Biologic review by Chris Gardner from the now defunct Spaceship News:
With the rise of extreme metal, bands shifted their focus towards unusual structures and tonalities, technical virtuosity and the never-ending search for even more extreeeeeme and brutal heaviness. It’s a shame, because many of the acts that inspired modern metal were as melodic as they were heavy. Groups like Tool, Pantera and Strapping Young Lad could craft a hook that got stuck in your head and still find space in the song for earth-cracking brutality. For old-school metal fans lamenting the marginalization of older metal aesthetics, PYROMESH are one of the last bastions of heavy songcraft, employing heaviness as one of many elements in their sound, rather than the be all and end all. With Biologic, their first studio record in six years, Pyromesh have forged one of the tightest local releases in recent memory: forty minutes of polished, wall-of-sound metal, built on a solid foundation of well-crafted riffs and melodies.
The songs on Biologic are rich and detailed, with a refreshingly midrange-y guitar tone that is, thankfully, neither djent nor -core. Rapid double kick runs and palm muted power chord riffs recall the days when Metallica could be called “heavy” in mixed company without the obligatory snorts of derision, while vocalist Andy Jones shows his versatility with clean vocals, death growls and the kind of vicious scream that makes Devin Townsend so horrifying. Tracks like opener ‘Ethereal‘ swing with an alt-metal flavour, with a sludgy verse breaking into an open, half time refrain, while ‘A Call To Arms‘ and ‘The Nepotist‘ move with the kind of immediacy reminiscent of old school thrash heroes like Slayer.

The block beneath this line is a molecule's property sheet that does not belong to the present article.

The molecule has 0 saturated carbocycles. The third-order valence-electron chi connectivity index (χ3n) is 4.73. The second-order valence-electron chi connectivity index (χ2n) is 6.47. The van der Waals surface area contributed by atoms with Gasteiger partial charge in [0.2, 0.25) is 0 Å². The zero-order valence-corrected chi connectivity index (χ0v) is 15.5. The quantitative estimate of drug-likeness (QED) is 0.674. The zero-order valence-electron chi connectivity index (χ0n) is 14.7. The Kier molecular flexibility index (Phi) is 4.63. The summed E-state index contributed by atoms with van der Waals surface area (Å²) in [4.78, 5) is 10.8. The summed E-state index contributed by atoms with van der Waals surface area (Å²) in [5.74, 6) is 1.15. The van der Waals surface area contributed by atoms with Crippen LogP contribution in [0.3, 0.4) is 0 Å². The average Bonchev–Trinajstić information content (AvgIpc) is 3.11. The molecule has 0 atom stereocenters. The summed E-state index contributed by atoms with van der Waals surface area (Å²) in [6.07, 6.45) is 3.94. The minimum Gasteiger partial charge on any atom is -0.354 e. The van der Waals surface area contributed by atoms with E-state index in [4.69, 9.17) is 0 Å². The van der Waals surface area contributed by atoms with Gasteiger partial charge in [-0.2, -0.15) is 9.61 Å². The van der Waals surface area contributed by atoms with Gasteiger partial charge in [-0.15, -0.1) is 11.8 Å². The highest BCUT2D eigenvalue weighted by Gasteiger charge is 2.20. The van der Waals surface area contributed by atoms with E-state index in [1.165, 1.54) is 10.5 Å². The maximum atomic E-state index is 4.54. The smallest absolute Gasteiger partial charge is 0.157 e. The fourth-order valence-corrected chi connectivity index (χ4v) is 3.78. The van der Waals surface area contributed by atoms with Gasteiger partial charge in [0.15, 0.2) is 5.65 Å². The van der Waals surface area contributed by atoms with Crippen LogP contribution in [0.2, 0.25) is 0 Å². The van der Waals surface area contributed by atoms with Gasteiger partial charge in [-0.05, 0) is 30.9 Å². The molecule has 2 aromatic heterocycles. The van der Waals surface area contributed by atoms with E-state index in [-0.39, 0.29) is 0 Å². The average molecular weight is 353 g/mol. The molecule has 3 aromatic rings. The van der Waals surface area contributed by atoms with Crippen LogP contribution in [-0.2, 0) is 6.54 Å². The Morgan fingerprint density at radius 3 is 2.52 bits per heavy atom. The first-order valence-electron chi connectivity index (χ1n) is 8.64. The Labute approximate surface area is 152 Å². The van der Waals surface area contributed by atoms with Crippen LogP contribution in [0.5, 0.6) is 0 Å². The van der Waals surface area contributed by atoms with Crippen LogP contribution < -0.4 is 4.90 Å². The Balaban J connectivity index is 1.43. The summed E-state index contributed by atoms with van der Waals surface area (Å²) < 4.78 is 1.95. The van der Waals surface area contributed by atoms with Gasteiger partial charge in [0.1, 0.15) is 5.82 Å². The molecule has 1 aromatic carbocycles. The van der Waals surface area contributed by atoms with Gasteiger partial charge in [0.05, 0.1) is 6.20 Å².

Complimenting the twin guitar assault from Alex Lasseter and Clint Lawrence, the group weave synth pads in and out of the record, creating ambiences over which they can lay their thick, punishing guitar riffs. Applying synthesisers to heavy metal requires the utmost subtlety while still justifying their place in the record. Pyromesh have found that perfect balance, letting the fattest guitar riffs dominate the sonic landscape for the most part, while bringing in synthesiser backing and light, airy melodies to add openness to chorus or lead breaks. This touch, normally so cliche in the world of heavy music, gives the record a sense of variety and helps the band sound heavy without resorting to ridiculous de-tuning or the dreaded b-b-b-breakdown.
Biologic is a cleanly produced record, with a balanced focus on the melodies and dynamics, rather than making the heaviest record possible. In their wisdom, the band have reserved the bone-crushing heaviness for their live shows and letting the record emphasise their skills as songwriters. Make no mistake; it’s pretty hard to get more than three songs into Biologic without cranking the volume and starting a one man mosh pit next to the stereo, but if you can find it in yourself to sit patiently and absorb all eight tracks, the discerning metal listener will find a lot to like here; a detailed and dynamic record showing that metal, as a genre, has far more to offer than simple, pummelling brutality.